Saturday, 8 August 2009

A simple mechanism? I don't think so.

I have been working on my attempted reconstruction of Bessler's wheel for several weeks, on and off, and I'm finding that the mechanism is more complex than Karls' comment about the wheel being so simple a carpenter's boy could make one, might seem to imply. I think seeing a mechanism operating as a finished item is understandable and you can copy it easily enough so you could say it was simple - but making it up as you go along with only the barest outline of how it works, coupled with an understanding of the basic principe is much harder.

Firstly I found that making and fitting the mechanisms was not too difficult. Secondly, during this process I checked and rechecked their range of movement to make sure they operated as I intended - and they did. But (you knew there was going to be a 'but'!) once you raise the wheel to the vertical position in which it will run and allow the mechanisms to take up their natural position under the influence of gravity, it's then you discover you haven't got it quite right!

The mechanism has to do a certain thing at a certain time and getting that right is the hard part - I understand why Bessler complained about his own difficulty in setting the mechanisms correctly in his two-directional wheel but that was more complex than the single-direction ones. It tells me that he was a much more highly skilled engineer than I am.

Part of the problem lies in the way the various parts of the mechanism interact with each other. In my case I have a two foot diameter backplate on which to attach the mechanisms, but they take up approximately two inches of depth - I mean that they stand out from the backplate about two inches. I have redesigned them or rather rearranged them so that one lever is now operating under another one instead of over it and this has meant that I have had to increase the height (depth) above the backplate of the weight. This does seem to have improved the action of the mechanism so I continue.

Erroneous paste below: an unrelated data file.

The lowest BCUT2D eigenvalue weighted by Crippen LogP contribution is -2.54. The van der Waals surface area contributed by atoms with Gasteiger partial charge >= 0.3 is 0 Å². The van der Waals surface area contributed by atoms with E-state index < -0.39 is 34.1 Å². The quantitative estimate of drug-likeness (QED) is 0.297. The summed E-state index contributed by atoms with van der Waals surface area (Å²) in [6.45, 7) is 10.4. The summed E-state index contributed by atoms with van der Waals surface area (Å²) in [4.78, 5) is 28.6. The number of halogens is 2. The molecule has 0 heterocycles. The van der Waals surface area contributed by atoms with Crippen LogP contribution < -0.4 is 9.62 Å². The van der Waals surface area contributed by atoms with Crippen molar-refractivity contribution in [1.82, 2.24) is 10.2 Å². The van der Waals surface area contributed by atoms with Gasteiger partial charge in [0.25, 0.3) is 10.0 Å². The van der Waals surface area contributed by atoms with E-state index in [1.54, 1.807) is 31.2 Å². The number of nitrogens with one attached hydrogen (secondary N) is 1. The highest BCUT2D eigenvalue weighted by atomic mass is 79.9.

I know this is difficult to comprehend without a drawing but I think you get the picture - it's proving difficult but not impossible to complete this project and definitely taking longer than I thought it would.

One point occurred to me; Karl's reference to a carpenter's boy suggests that the mechanism was made entirely of wood other than the weights? So the levers etc would be wooden rods I presume. I always imagined that it would have steel or rather iron levers.
PS Sorry, I forgot to say why it was giving me problems. In the first place the weights were taking longer to react to their changed position than I had anticipated so they did not create the reaction soon enough. That is not hard to fix, but the other problem was that the weights were catching one of the levers as I crossed its path and that required a change of the arrangement of the mechanism as I described above. This is not a situation where the design does not work because it is wrong but because the design does not allow clean uninterrupted range of movement .

JC

3 comments:

  1. Hi John

    Glad to read that you are still trying to finish the build.

    If the mechanisms were made from wood (perhaps now aluminium as substitute?) that too would probably alter the "free hanging" position of the weight, when the wheel is raised to its working position.

    I've found that the mass of the levers in a design mech that I have tried, often negates the effect that I was hoping for.

    I believe Bessler's use of ropes and pulleys is of importance here, in redirecting where a force can act within a wheel, without the mass overhead of the lever spoiling the design.

    Regards

    Mick (Mickegg)

    ReplyDelete
  2. So, you never said exactly why it doesn't work.
    Try leaving one lever 4 inches (for example) long, and another one 4 x 1.618.

    ReplyDelete
  3. I am using a division of 8 for the current wheel. I have finally been able to find long threaded tubing which will allow me to position the mechanism either close to the wheel or set off from the wheel by 4.5 inches. The length of the threaded tubing is 9 inches. and is supported on both ends. The tubing is used in the fabrication of lamps. I have spent a great deal of time trying to find a solution to the spacing problem as well........here it is

    ReplyDelete

The True Story of Bessler’s Perpetual Motion Machine - Update

At the end of March we sold our house and moved in with my daughter, son-in-law and granddaughter, expecting to be there for no more than tw...